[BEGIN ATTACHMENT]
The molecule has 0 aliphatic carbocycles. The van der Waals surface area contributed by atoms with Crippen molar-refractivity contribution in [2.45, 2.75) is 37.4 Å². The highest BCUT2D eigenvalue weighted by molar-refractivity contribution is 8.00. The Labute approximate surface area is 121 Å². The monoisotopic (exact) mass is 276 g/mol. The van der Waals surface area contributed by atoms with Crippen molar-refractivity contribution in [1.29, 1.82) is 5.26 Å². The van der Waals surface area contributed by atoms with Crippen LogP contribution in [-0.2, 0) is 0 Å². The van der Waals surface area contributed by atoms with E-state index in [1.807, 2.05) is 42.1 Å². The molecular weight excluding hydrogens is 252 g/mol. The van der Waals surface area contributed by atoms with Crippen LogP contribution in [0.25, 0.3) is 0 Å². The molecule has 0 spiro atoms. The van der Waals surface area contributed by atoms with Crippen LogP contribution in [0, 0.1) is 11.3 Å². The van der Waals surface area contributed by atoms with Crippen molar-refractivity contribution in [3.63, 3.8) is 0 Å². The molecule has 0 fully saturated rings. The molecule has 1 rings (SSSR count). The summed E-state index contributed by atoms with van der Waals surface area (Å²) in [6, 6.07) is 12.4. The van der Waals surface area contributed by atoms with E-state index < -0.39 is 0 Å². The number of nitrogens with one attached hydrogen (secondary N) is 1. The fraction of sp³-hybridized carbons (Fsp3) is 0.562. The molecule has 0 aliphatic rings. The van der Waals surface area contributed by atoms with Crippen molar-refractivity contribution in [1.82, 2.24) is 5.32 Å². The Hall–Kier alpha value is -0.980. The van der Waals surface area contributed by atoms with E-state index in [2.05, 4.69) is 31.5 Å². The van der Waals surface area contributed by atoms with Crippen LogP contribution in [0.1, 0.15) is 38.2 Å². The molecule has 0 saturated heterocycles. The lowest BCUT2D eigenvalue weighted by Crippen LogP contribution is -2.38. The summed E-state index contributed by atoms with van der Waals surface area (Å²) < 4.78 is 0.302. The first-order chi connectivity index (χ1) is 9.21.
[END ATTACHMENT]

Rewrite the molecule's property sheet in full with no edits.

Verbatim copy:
The molecule has 0 aliphatic carbocycles. The van der Waals surface area contributed by atoms with Crippen molar-refractivity contribution in [2.45, 2.75) is 37.4 Å². The highest BCUT2D eigenvalue weighted by molar-refractivity contribution is 8.00. The Labute approximate surface area is 121 Å². The monoisotopic (exact) mass is 276 g/mol. The van der Waals surface area contributed by atoms with Crippen molar-refractivity contribution in [1.29, 1.82) is 5.26 Å². The van der Waals surface area contributed by atoms with Crippen LogP contribution in [-0.2, 0) is 0 Å². The van der Waals surface area contributed by atoms with E-state index in [1.807, 2.05) is 42.1 Å². The molecular weight excluding hydrogens is 252 g/mol. The van der Waals surface area contributed by atoms with Crippen LogP contribution in [0.25, 0.3) is 0 Å². The molecule has 0 spiro atoms. The van der Waals surface area contributed by atoms with Crippen LogP contribution in [0, 0.1) is 11.3 Å². The van der Waals surface area contributed by atoms with Crippen molar-refractivity contribution in [3.63, 3.8) is 0 Å². The molecule has 0 fully saturated rings. The molecule has 1 rings (SSSR count). The summed E-state index contributed by atoms with van der Waals surface area (Å²) in [6, 6.07) is 12.4. The van der Waals surface area contributed by atoms with E-state index < -0.39 is 0 Å². The number of nitrogens with one attached hydrogen (secondary N) is 1. The fraction of sp³-hybridized carbons (Fsp3) is 0.562. The molecule has 0 aliphatic rings. The van der Waals surface area contributed by atoms with Crippen molar-refractivity contribution in [1.82, 2.24) is 5.32 Å². The Hall–Kier alpha value is -0.980. The van der Waals surface area contributed by atoms with E-state index in [2.05, 4.69) is 31.5 Å². The van der Waals surface area contributed by atoms with Crippen LogP contribution in [0.1, 0.15) is 38.2 Å². The molecule has 0 saturated heterocycles. The lowest BCUT2D eigenvalue weighted by Crippen LogP contribution is -2.38. The summed E-state index contributed by atoms with van der Waals surface area (Å²) < 4.78 is 0.302. The first-order chi connectivity index (χ1) is 9.21.